Mercy West Park in Western Hills has 47 confirmed coronavirus cases among residents and staffers as of Friday, May 1, 2020. (Photo: Meg Vogel/ The Enquirer)
COLUMBUS – Nearly 2,500 people have died of COVID-19 in Ohio’s nursing homes and other long-term care facilities, but state health officials continue to keep secret which facilities have reported deaths.
State health officials have released the names of the facilities where residents and staff members have become infected with the coronavirus but not where they lived before they died, citing privacy concerns. At least 2,497 residents of long-term care facilities have died, comprising 67% of all COVID-19 deaths statewide.
Meanwhile, nursing homes have been reporting case and death information to the Centers for Disease Control and Prevention since May 17. The Centers for Medicare and Medicaid Services then reports facility-level information on its website.
But the CDC only requires that data fromnursing homes, not assisted living centers and intermediate care facilities. Since May, nursing homes have reported 1,550 deaths to the CDC – meaning the locations of about 950 deaths in Ohio have not been reported.
An ongoing Enquirer review of death certificates from across the Cincinnati region has revealed deaths at assisted living facilities, none of which are in the federal database.
At least six linked to COVID-19 have happened at the Sheridan at Mason, death certificates reviewed by The Enquirer show. Five of the deaths at the Sheridan occurred over a span of just three days, from April 16-18. A fifth resident died in mid-May.
The Enquirer learned 16 people died at Mercy Franciscan West Park nursing home, the largest number among Cincinnati-arnursing homes, from reviewing state inspection reports.
Other states, including Kentucky, Indiana and Michigan, have made this information publicly available. The AARP and media organizations have been asking the state to disclose it for months.
On Friday, The Enquirer filed a complaint in the Ohio Court of Claims to obtain facility-level death information in addition to other records related to the COVID-19 response at long-term care facilities.
Partial data available
The Enquirer, The Columbus Dispatch and other news organizations first asked for the names of long-term care facilities with COVID-19 cases and deaths in early April.
The Ohio Department of Health denied The Enquirer’s request for that information on April 9, citing a law barring the agency from releasing “protected health information” without the consent of the individual.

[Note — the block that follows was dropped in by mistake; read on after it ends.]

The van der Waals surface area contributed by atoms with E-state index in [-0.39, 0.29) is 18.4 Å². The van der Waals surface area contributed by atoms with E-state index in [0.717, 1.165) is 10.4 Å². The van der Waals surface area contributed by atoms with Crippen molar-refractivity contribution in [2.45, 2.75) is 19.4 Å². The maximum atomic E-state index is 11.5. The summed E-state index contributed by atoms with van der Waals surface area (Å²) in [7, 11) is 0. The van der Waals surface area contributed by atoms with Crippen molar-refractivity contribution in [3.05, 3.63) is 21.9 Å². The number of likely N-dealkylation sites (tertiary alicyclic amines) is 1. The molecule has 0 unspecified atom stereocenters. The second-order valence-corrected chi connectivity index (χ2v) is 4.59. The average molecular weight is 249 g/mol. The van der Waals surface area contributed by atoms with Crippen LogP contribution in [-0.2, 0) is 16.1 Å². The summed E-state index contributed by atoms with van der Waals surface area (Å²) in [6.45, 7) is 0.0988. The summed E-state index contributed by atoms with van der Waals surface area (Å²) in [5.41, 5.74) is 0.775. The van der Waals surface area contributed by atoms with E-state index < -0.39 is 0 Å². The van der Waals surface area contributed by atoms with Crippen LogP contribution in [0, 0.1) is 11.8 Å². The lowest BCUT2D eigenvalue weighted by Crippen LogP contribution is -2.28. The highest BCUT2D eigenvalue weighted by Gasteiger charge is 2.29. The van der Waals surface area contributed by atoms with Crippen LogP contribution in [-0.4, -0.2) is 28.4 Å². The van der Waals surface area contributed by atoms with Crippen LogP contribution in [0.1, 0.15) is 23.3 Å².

Four days later, Gov. Mike DeWine said he would make case and death information available. The initial report, which only included cases, was riddled with errors and removed.
The next week, DeWine said those problems would be fixed and the state would move forward with reporting deaths by county, not by facility.
“We are balancing our application and content privacy, with our desire to be as transparent as the law allows us to do,” DeWine said during his April 20 news conference.
DeWine cited a 2016 Ohio Supreme Court case Cuyahoga Cty. Bd. of Heath v. Lipson O’Shea Legal Group as supporting that decision. Specifically, DeWine said, the court considered health information exempt “if it identifies or can be used to identify the individual who is the subject of the protected health information.”
At his Thursday coronavirus briefing, in response to a question from The Enquirer, DeWine said he thought that information was being made available but he would check to see if there’s a legal reason it wasn’t.
Arguments for and against releasing death data
Leading Age Ohio, whose members are nonprofit long-term care and hospice facilities, does not support releasing more detailed information about deaths.
Cases are a better indicator of risk in a facility for families and the public, said Leading Age Ohio communications director Patrick Schwartz. Schwartz said deaths are more indicative of a patient’s preexisting conditions than of a facility’s care for its residents.
“When you think of rural nursing homes, who might report a handful of deaths, it’s easy to trace back to where and when and who and they feel confidentiality may be breached,” Schwartz said.
The state releases the number of deaths by county on a weekly basis, dating back to April 15 – that number was 2,128 this week. The Ohio Department of Health has disclosed an additional 369 people died before April 15 who are not included in the public report.
AARP Ohio wants the state to release facility-level data daily, not just weekly, spokeswoman Michelle Shirer said. Shirer said that information helps people and their families make decisions about their health care and adds accountability.
“To be fair, not one state is doing this well overall in the country,” Shirer said. “There are some things Ohio is doing better than other states and they’re working on it.”
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